Population in the Asia Pacific is forecast to rise significantly over the next 2 decades, putting additional strain on energy capabilities. Currently, about one-fifth of the region’s population still does not have access to electricity. This highlights the need for additional energy infrastructure and suggests that energy demand will only increase over the short to medium term. Although parts of Asia have exported gas, regional gas consumption is now competing to keep those supplies at home. And many of the oil fields in the area—in places such as Vietnam, Thailand, and Malaysia—are mature and in decline, which will lead to increased reliance on oil imports, primarily from the Middle East. JPT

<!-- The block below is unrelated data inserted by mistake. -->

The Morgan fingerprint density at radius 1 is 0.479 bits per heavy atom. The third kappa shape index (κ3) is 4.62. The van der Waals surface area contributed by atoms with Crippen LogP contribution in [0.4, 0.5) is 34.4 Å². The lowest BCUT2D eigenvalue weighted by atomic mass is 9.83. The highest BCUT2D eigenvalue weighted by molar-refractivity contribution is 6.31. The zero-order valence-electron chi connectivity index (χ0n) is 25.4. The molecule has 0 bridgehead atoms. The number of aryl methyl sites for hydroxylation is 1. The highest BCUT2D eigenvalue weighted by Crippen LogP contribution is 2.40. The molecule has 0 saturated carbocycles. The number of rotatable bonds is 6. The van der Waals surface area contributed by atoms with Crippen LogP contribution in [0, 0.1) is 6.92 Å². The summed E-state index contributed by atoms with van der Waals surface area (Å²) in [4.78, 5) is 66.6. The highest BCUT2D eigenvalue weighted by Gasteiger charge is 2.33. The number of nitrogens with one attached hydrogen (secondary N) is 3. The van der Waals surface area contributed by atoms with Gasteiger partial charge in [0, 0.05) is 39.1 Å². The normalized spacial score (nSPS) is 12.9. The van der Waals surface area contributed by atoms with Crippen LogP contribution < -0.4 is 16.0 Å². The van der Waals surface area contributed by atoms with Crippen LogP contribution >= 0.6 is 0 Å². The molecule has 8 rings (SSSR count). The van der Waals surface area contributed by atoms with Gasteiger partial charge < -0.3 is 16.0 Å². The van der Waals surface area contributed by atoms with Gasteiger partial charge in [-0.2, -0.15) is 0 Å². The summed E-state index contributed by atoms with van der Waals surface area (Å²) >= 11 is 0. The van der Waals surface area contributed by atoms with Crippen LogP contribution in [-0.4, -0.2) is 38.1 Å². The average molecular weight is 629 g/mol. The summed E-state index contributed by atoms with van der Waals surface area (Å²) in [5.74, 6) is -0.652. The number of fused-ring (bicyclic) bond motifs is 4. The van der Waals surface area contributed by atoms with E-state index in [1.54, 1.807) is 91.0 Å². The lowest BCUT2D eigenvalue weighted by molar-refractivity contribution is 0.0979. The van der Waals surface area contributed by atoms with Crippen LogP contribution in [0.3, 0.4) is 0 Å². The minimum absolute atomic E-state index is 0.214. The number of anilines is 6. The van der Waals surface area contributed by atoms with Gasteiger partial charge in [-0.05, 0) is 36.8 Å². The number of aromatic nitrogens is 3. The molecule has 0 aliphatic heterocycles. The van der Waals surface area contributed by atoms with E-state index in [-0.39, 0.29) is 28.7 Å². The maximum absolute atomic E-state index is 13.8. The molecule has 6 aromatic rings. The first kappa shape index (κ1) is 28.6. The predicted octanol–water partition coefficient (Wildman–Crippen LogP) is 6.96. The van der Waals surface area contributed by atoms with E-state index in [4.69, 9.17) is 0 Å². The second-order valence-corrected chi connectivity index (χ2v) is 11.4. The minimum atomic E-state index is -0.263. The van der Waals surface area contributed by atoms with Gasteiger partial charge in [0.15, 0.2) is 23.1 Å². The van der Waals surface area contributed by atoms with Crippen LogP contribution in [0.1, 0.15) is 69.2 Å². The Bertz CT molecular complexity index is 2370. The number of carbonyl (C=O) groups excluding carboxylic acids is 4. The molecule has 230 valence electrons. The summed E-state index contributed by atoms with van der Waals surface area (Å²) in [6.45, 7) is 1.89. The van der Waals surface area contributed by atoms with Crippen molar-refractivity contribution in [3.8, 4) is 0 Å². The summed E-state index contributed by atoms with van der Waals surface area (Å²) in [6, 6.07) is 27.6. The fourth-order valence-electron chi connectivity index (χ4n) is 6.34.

On the stark expanse of the Milne Point field on the Alaska North Slope, the BP Mount Elbert well tests the reservoir productivity of methane hydrate in a joint project with the National Energy Technology Laboratory of the US Department of Energy during 2007. In the 2008 Circum-Arctic Resource Appraisal (CARA), covering 33 geologic provinces considered prospective for petroleum, the United States Geological Survey (USGS) calculated that the sum of the mean estimates for each province indicated that 90 billion bbl of oil, 1,669 Tcf of gas, and 44 billion bbl of natural gas liquids (NGL) remain to be found in the Arctic, of which 84% was expected to lie in offshore areas. The study included only resources that are technically recoverable, that is, those considered recoverable using existing technology. "The extensive Arctic continental shelves may constitute the geographically largest unexplored prospective area for petroleum remaining on Earth," the study said. The challenges may explain exactly why that is so and cause some to conclude that these areas will always be underexplored, with many of these estimated resources never developed.